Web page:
Fracking in UK given go-ahead as Lancashire council rejection overturned

Communities secretary, Sajid Javid has overturned Lancashire county council's rejection of a fracking site, paving the way for shale company Cuadrilla to drill in the county next year and drawing outrage from local groups, environmentalists and politicians.

The council cited visual impact and noise when it turned down the company’s two planning applications to frack on the Fylde last year, but a month later Cuadrilla submitted an appeal.

On Thursday, the communities secretary said he had accepted the appeal for one of the sites, at Preston New Road. The move marks a major step up in the scale of exploratory fracking in the UK, as it green lights four wells compared to the single well approved for fracking in North Yorkshire earlier this year.

Pat Davies, chair of Preston New Road Action Group, a local anti-fracking group, said: “This is a sad day as it is clear to all that this government neither listens, nor can it be trusted, to do the right thing for local communities. It is deplorable that an industry that has been rejected on every level has inflicted itself on Preston New Road.”

Javid deferred a decision on the second site, at Roseacre Wood, to give Cuadrilla more time to provide evidence on road traffic issues and to allow other parties to make further representations. But he said he was “minded” to grant planning permission at that site too, which would see a further four wells drilled and fracked.

The ruling by the government comes a day after the Paris climate agreement – which requires countries to effectively phase out fossil fuels entirely later this century – passed the threshold for ratification.

Greenpeace campaigner, Hannah Martin said: “This fudged decision shows the government is struggling to force fracking on a reluctant nation. Fracking will put our countryside and air quality at risk.

“Digging up more fossil fuels that we can’t burn if we are to honour the international agreement we signed in Paris and is coming into force next month makes little economic or environmental sense.”

Friends of the Earth said that its “fight continues” against the shale industry.

The Liberal Democrats and Green party strongly condemned the move. “This decision sets a very dangerous precedent, with the government riding roughshod over the will of the local people,” said the Lib Dem spokesperson, Lynne Featherstone.

Caroline Lucas, co-leader of the Green party, said: “Ministers promise to support ‘ordinary people’ but have ignored the people of Lancashire – including local and district councillors and the overwhelming majority of local people who objected to these reckless plans.

“They claim to support the Paris agreement, but are hell-bent on developing new fossil fuel projects.”

Cuadrilla has told the Guardian that April 2017 is the earliest date at which drilling will begin.

Francis Egan, the company’s CEO, welcomed the government’s decision: “We are very pleased that we can now move ahead with our shale gas exploration plans which will start to create new economic growth opportunities and jobs for people in Lancashire and the UK.”

He added that he was confident the company’s operations would be safe. “We hope this will reassure the minority of people whom remain sceptical about shale gas exploration. This news has given Lancashire a big vote of confidence in its economic and energy future.”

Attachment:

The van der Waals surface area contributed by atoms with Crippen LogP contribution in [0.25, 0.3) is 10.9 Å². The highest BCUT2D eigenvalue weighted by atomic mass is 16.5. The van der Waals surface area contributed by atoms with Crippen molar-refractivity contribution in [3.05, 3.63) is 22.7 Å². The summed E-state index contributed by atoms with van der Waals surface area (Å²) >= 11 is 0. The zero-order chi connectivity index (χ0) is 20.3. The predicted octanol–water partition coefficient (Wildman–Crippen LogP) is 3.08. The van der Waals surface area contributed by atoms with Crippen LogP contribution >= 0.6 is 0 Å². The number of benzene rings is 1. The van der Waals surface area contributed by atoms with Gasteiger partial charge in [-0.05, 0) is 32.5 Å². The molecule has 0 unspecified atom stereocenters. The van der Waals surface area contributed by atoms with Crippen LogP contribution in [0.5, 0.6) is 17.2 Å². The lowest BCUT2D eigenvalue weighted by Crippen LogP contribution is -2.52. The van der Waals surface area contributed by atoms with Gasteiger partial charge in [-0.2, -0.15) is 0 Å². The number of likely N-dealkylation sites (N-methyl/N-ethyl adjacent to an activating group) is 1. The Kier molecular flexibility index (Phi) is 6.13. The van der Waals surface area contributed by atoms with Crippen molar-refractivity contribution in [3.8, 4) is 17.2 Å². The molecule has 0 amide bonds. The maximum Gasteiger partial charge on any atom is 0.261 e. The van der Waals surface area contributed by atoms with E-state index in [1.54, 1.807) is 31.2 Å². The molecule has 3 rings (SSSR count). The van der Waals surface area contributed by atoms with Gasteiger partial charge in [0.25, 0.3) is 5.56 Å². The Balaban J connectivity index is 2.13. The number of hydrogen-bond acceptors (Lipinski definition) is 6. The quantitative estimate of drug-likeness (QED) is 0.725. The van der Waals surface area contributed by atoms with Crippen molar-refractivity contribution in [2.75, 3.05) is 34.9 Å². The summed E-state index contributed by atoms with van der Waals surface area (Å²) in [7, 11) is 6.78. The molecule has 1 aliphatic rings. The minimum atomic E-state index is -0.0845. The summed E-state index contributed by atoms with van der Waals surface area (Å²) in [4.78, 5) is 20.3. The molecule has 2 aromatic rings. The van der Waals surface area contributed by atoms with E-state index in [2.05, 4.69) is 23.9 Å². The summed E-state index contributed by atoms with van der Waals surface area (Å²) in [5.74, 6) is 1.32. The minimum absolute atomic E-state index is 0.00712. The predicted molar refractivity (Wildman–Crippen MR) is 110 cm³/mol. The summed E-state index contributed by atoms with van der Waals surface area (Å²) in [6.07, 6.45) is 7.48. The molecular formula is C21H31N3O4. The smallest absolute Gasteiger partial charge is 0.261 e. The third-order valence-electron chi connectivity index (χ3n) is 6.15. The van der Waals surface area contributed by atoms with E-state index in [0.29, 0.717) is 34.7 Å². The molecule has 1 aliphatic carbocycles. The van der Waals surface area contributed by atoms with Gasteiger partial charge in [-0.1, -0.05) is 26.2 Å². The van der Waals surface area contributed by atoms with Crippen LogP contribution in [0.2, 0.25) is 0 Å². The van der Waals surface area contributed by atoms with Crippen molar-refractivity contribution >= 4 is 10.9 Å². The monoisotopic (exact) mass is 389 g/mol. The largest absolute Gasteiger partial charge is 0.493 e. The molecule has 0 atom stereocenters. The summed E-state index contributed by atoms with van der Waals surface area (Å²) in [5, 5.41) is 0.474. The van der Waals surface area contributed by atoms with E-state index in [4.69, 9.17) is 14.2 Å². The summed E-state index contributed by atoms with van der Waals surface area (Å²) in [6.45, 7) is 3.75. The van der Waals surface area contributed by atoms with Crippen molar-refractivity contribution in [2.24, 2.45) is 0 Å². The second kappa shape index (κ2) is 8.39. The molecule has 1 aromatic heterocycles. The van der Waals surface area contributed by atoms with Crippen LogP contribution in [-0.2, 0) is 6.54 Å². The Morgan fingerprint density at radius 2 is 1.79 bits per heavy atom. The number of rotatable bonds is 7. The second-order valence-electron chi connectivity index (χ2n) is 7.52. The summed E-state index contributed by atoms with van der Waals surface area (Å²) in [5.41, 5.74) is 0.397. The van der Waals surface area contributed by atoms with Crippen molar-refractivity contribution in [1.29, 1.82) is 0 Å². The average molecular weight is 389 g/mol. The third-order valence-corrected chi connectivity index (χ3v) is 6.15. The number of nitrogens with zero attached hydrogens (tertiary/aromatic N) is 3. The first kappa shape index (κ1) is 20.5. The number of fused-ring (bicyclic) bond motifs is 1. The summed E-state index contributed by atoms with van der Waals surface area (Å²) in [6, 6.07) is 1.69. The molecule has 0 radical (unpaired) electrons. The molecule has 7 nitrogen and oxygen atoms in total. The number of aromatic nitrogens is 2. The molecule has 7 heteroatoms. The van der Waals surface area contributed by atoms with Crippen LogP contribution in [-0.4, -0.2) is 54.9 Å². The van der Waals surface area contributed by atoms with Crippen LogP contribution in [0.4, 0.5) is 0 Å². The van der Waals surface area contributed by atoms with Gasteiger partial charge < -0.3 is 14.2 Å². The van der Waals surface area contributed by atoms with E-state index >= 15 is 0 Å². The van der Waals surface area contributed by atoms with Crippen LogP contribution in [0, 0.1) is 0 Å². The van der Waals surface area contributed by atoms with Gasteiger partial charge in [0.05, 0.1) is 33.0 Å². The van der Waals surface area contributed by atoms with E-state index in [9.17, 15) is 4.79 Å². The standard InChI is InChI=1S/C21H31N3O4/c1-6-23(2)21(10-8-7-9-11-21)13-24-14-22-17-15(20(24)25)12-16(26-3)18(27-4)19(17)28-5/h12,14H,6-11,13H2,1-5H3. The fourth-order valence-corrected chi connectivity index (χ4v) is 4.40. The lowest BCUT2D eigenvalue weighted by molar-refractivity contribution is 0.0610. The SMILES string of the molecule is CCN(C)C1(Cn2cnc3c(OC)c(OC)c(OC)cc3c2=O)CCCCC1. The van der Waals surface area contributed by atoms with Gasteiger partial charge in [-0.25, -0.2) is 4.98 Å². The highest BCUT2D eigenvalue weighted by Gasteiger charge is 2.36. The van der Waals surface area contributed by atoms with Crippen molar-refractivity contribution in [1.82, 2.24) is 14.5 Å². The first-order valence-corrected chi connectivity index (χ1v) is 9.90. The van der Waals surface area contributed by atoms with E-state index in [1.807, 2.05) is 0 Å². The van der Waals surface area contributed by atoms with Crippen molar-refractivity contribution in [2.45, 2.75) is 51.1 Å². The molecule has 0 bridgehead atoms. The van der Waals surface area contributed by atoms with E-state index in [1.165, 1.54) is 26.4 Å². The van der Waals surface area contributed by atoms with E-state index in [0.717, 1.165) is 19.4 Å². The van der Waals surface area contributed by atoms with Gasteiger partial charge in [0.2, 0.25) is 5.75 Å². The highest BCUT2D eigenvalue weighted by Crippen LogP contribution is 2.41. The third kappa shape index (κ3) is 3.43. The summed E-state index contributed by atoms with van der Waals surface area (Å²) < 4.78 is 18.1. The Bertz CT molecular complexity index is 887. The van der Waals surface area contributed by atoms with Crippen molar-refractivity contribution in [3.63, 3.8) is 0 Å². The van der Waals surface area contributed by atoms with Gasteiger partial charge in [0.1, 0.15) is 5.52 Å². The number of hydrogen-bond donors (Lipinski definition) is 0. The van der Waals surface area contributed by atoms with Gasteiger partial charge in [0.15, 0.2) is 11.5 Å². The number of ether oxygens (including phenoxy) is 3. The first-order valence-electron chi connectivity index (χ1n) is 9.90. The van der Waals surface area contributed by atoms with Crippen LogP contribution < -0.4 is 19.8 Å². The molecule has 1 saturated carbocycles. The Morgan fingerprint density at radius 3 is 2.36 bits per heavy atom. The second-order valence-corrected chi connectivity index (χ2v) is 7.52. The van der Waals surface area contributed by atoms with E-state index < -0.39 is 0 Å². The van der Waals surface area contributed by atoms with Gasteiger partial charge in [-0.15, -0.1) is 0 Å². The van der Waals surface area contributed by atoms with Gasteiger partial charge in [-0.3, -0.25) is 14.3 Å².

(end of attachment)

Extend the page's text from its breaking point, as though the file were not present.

He had argued earlier in the day that the UK needed domestically-produced gas.

“The country needs gas,” he told Good Morning Britain. “The country is running out of gas, and without some form of energy development, we’re going to end up importing all of our fuel from overseas, and we’ve seen that just last week with the ridiculous situation where Scotland is importing shale gas from America, which frankly is crazy.”

A spokesperson for the government said: “The communities secretary has today allowed three planning appeals [two for seismic monitoring equipment] related to two proposed shale gas exploration and monitoring sites in Lancashire.

“The decisions follow extensive consideration of all the evidence, including an independent planning inspector’s report and evidence submitted during a two week public inquiry.”

The decision to push through the fracking in Lancashire comes shortly after Labour said it would ban the controversial method of extracting shale gas if it came to power, and the first shipment of fracked US shale gas arrived in the UK, though that was for chemical production not energy.

Nottinghamshire county council was due to decide on Wednesday on an exploratory shale well drilling by iGas near Doncaster, but delayed the decision to 15 November after a last-minute intervention by Friends of the Earth.

A bid by Third Energy to frack in North Yorkshire was approved in May, although that has been delayed into 2017 by a legal challenge, also from Friends of the Earth. The industry has conceded that no wells are likely to be drilled this year.

Javid said on Monday that he was in favour of exploiting the UK’s shale. “I can’t talk about a particular planning application but in general terms this government has been clear … that fracking, and using the resources that we have in this country, is part of the future of this country,” he told Sky News.

Adam Vaughan

This article first appeared on the Guardian

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